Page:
September 23, 2013
Mo Williams – Portland Trail Blazers
Long maligned for being little more than a shooter, William’s pull-up jumpshot is nonetheless an elite transition weapon. He is not the half-court point guard he has been pressed into pretending to be in recent years, but in Portland, he will no longer have to pretend to be one. Instead, he will come in, score, and be suitably careful with the ball without being a halfcourt creator. He will do this like a prime Leandro Barbosa for only $2.67 million, an amount probably around half of what he could justify earning. And while his presence may somewhat block the available time for the similar C.J. McCollum, it need not stay that way. Being signed to this good of a price makes Williams a highly tradeable commodity, too.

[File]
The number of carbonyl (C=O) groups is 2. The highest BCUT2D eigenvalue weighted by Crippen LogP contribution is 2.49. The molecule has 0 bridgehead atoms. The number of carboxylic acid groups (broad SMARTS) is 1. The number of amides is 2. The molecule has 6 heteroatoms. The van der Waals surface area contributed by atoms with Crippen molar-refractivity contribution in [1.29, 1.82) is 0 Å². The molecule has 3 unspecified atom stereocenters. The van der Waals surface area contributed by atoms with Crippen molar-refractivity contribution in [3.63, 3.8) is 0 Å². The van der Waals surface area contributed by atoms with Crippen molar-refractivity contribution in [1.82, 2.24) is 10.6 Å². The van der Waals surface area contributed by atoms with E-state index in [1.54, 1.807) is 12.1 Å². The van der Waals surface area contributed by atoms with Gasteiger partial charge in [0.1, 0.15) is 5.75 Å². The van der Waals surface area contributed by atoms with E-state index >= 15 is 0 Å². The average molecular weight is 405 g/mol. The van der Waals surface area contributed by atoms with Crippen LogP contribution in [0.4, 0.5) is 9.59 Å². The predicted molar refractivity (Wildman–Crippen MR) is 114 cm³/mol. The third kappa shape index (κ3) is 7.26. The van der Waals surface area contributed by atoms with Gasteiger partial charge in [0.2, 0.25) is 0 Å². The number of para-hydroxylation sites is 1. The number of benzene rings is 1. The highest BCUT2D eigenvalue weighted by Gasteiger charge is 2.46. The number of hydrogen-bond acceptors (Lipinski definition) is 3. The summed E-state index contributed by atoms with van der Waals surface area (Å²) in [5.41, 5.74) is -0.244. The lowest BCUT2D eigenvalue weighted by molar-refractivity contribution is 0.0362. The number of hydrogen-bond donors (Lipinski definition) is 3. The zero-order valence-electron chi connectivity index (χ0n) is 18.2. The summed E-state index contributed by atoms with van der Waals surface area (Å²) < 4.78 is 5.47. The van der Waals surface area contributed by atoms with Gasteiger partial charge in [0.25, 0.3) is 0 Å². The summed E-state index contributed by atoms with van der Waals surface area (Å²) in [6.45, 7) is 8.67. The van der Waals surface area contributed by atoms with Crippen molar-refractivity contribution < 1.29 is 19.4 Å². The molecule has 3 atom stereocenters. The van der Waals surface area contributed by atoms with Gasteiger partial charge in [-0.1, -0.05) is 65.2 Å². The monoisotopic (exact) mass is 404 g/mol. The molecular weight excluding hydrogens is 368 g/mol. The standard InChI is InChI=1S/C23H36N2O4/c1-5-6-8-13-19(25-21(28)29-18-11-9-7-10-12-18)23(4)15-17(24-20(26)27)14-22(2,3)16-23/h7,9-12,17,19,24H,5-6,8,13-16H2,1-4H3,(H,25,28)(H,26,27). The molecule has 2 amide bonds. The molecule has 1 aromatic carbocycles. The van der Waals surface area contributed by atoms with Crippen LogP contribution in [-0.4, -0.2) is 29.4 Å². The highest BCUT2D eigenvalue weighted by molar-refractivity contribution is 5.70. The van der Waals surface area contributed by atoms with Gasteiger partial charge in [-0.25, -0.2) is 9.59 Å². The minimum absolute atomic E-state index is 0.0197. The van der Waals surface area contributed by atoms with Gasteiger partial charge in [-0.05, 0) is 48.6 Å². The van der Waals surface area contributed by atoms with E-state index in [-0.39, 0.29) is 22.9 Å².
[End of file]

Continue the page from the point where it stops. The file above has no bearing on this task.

June 9, 2011
[T]he amnesty clause (that we're having to pretend will exist here, but which almost certainly will exist in some form) will further expand the range of available talents. A lot of decent players are going to become available, not because they can't play the game, but because they can't justify their contract. A lot of the candidates are obvious and inevitable, some perhaps less so. Here's a potential list:
- L.A. Clippers: Randy Foye and Ryan Gomes - As long as you don't play him as point guard - a position he simply does not "get" - Foye is not a bad player, as undersized 38% shooting two guards with mediocre jumpshots go. But Foye is also being paid $4,250,000 next season to do the work of someone being paid about half that. Meanwhile, Gomes is on the hook for $8 million over the next two seasons, and is coming off the back of a terrible season; a PER of 9.0 with ever-worsening rebounding. The Clippers still don't have an answer for their small forward hole, but Gomes definitely isn't it. (Maurice Williams, if he does not already, will have some trade value down the road and ought not be amnestied. Not when there are alternatives.)